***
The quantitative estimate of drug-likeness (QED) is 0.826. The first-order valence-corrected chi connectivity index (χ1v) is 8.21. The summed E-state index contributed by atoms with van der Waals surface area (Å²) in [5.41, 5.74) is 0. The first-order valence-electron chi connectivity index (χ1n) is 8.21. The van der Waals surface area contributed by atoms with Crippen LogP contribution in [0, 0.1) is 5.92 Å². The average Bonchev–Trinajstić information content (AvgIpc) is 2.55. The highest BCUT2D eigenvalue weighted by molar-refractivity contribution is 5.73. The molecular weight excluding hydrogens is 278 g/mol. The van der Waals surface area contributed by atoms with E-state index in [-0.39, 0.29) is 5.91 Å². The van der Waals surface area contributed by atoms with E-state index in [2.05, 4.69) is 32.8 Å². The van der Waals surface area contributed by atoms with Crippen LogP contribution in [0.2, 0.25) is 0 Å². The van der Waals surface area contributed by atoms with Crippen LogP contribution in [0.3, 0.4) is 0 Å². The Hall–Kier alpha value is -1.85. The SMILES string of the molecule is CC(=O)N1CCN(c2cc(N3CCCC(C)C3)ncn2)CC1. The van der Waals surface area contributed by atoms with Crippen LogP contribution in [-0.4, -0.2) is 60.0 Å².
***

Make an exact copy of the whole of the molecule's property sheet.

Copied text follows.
The quantitative estimate of drug-likeness (QED) is 0.826. The first-order valence-corrected chi connectivity index (χ1v) is 8.21. The summed E-state index contributed by atoms with van der Waals surface area (Å²) in [5.41, 5.74) is 0. The first-order valence-electron chi connectivity index (χ1n) is 8.21. The van der Waals surface area contributed by atoms with Crippen LogP contribution in [0, 0.1) is 5.92 Å². The average Bonchev–Trinajstić information content (AvgIpc) is 2.55. The highest BCUT2D eigenvalue weighted by molar-refractivity contribution is 5.73. The molecular weight excluding hydrogens is 278 g/mol. The van der Waals surface area contributed by atoms with E-state index in [-0.39, 0.29) is 5.91 Å². The van der Waals surface area contributed by atoms with E-state index in [2.05, 4.69) is 32.8 Å². The van der Waals surface area contributed by atoms with Crippen LogP contribution in [0.2, 0.25) is 0 Å². The van der Waals surface area contributed by atoms with Crippen LogP contribution in [0.3, 0.4) is 0 Å². The Hall–Kier alpha value is -1.85. The SMILES string of the molecule is CC(=O)N1CCN(c2cc(N3CCCC(C)C3)ncn2)CC1. The van der Waals surface area contributed by atoms with Crippen LogP contribution in [-0.4, -0.2) is 60.0 Å².